Update: We dodged the angry hippo and made it to Mako – and it’s time to say ‘fonyato domanding’ to our hippo expert

‘Fonyato domanding’ – a West Africa mandinka phrase – roughly translates as: ‘see you next time

Screen Shot 2013-04-16 at 10.13.43 AM

Hippo encounter, of the very close up kind, en route to Mako. Film footage © Jason Florio & Helen Jones-Florio. Click the image or here to view

Friday 21st December 2012 – Bantaco – Mako. Total paddling distance to-date: 105.73km  River Gambia Expedition

We left the main gold mines behind this morning and headed towards the small ‘urban’ town of Mako, centered around an arterial road, on one of the main highways in Senegal – the Trans Gambia Highway. We’d stopped in Mako, for a cold drink, on our way to Labé, just under a month ago – which, at times, often feels much more like two months, considering what we’ve squeezed into our journey so far.


Gold mines – Senegal, West Africa © Jason Florio

Whilst paddling, on route to Mako, we had a too-close-for-comfort encounter with a rather mammoth mammal – and a very pissed-off one at that: a hippo. After waiting on the rocks for over an hour – for the hippo to let us pass – and then hugging the river bank, paddling ‘donding, donding’ (slowly, slowly), we made it to Mako – and the safety of hippo-free terra firma. For the time being, at least.

Mako_arrival_MG_4118 copy

H and the team: arrival at Mako – River Gambia, Senegal, West Africa © Jason Florio

After scouting around, a local man kindly offered us the ground just outside his compound, to make our campsite for the night. It was right near to the riverbank, with an epically tantalizing view of Niokolo Koba National Park - frustratingly, after months of trying, we still hadn’t been given the go-ahead by the park director to paddle our canoes through the park. So, tomorrow morning, after packing our two Ally 811 canoes into their backpacks, we would be taking local transport for 134km’s to Wassadou – where we planned to spend Christmas and a couple of days of much-needed rest.

Mako_market are_DSF2248 copy

Mako – market (lumo) area, Senegal, West Africa © Helen Jones-Florio

H-packing canoes_mako_MG_4888 copy

A woman’s work is never done. H packs the Ally 811 canoes, Mako © Jason Florio

Flo at work_Yousef _DSF2120 copy

Florio interviews Yousef – banks of the River Gambia, Mako, Senegal, West Africa © Helen Jones-Florio


Yousef with his fishing net – River Gambia, Mako, Senegal © Jason Florio


Yousef – Mako, Senegal © Jason Florio

Ebou and Florio - Mako, Senegal, West Africa © Helen Jones-Florio

Ebou and Florio – Mako, Senegal, West Africa © Helen Jones-Florio



Dusk – The view of Niokolo Koba National Park, River Gambia, Mako © Jason Florio


Saturday 22nd December 2012 – preparing to leave Mako

H_dawn_mako_niokolo_MG_5001 copy

Dawn – The River Gambia, Mako, Senegal © Jason Florio

First things first – get the Kelly Kettle on!

H, Abdou_kelly Kettle_Mako_MG_5027 copy

Abdou and H – watching water boil, Mako, Senegal © Jason Florio

Flo-packing taxi-mako_DSF2203 copy

Florio oversee’s the packing of the Sept Place - Mako © Helen Jones-Florio

DPx Gear_mako_MG_5043 copy

A nod to DPx Gear and Come Back Alive – one of our sponsors © Helen Jones-Florio

Taxi-mako_DSF2231 copy

© Helen Jones-Florio

Team shot with Yousef_mako_MG_5035 copy

Team photo! L-R: Abdou, Florio, Yousef, Ebou (behind) and H – River Gambia, Mako, Senegal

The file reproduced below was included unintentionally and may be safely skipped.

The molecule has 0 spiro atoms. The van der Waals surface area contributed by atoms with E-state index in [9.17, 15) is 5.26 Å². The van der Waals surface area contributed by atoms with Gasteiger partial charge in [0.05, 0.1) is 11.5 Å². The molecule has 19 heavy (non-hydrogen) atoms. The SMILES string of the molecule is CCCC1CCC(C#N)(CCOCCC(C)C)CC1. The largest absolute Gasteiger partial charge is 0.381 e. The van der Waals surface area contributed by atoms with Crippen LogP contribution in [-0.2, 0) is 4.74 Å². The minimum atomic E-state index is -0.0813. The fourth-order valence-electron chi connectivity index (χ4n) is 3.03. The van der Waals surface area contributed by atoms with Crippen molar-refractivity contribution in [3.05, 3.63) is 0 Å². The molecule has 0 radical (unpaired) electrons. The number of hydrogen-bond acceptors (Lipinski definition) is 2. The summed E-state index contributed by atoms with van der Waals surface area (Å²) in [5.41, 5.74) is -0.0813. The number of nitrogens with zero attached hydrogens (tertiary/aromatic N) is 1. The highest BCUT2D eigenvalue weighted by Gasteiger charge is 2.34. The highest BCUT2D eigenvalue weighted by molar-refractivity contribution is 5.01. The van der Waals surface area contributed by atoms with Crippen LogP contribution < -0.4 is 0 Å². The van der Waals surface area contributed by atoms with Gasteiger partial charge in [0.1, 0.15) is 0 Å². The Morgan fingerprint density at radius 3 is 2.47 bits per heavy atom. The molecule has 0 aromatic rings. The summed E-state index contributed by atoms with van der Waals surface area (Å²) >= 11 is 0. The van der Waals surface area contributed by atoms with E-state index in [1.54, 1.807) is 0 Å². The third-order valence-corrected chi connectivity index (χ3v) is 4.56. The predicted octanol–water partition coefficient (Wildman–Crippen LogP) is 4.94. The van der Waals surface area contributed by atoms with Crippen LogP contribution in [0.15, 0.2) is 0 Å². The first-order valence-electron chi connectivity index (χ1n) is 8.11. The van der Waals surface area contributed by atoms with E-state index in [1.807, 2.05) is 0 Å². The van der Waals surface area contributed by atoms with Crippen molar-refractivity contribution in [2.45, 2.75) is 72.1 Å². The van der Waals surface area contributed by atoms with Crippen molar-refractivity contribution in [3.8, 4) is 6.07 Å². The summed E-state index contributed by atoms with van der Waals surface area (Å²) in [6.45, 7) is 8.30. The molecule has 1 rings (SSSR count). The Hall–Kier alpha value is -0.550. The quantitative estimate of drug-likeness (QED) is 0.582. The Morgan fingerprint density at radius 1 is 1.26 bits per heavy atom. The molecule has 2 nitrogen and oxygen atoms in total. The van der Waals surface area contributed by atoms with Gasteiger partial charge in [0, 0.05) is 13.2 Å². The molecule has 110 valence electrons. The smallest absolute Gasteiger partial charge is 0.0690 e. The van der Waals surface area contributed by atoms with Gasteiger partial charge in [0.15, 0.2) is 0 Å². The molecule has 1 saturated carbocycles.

Today we sadly and reluctantly say ‘fonyato’  – or au revoir – to Yousef. As much as we tried to persuade him to carry onto Banjul, The Gambia, with us he needed to get back to his wife and family in Kedougou. Yousef has not only caught fish for us along the way but he’s given us all a crash course in how to deal with hippos – catapults and posturing aside! – which, had we not happened open him a week ago in Kedougou (another of the many serendipitous moments we have had and will continue to have on this journey), we feel sure we may have quite possibly ended up in the River Gambia, manically swimming for shore and for our lives, after being rammed and capsized by a pissed off hippo! However, even he took a chance or two along the way, all in the name of saving a water container

Yousef_water container_mako_MG_5045 copy

Yousef and his ‘rescued’ water container, Mako © Jason Florio

Boy Catapult boy-Mako_MG_5041 copy

Catapult boy – he must be a friend of Yousef’s -  Mako © Jason Florio

And, it’s goodbye to the River Gambia, for the next few days. We’ll miss you -but not the hippos!

Stillness_river gambia_MG_4065 copy

River Gambia – not a hippo in sight © Jason Florio

Flo filming_DSF2263 copy

Florio – Mako © Helen Jones-Florio

Yousef & H Mako_taxi

H & Yousef – Mako – screen grab from film footage © Jason Florio and Helen Jones-Florio

Yousef-goodbye_mako_MG_5046 copy

Fonyato domanding, Yousef! © Jason Florio

Yousef-taxi-mako_MG_5049 copy

Yousef gets his transport home – Mako © Jason Florio

Taxi - mako_DSF2254 copy

We’re on our way to Wassadou – Leaving Mako © Helen Jones-Florio

And so, we move onto the next stage of our journey. This time, we head up the road towards Wassadou. Most of the route is through the Niokolo Koba National Park – so at least we get to see it – just not, unfortunately, from our canoes. The plan is to spend Christmas in Wassadou – there is a lodge there that we read about – however, best laid plans and all…

More on that coming soon.

Thanks, as always, for stopping by. We hope you are enjoying the journey – as much as we are, reliving it.

The Florios (H & Flo)

Next up: Merry *&%$##* Christmas!!


Hunters – washing in the River Gambia, Senegal © Jason Florio

To see more of Jason Florio’s series of images – ‘River Gambia’ – from the expedition, please visit floriophoto.com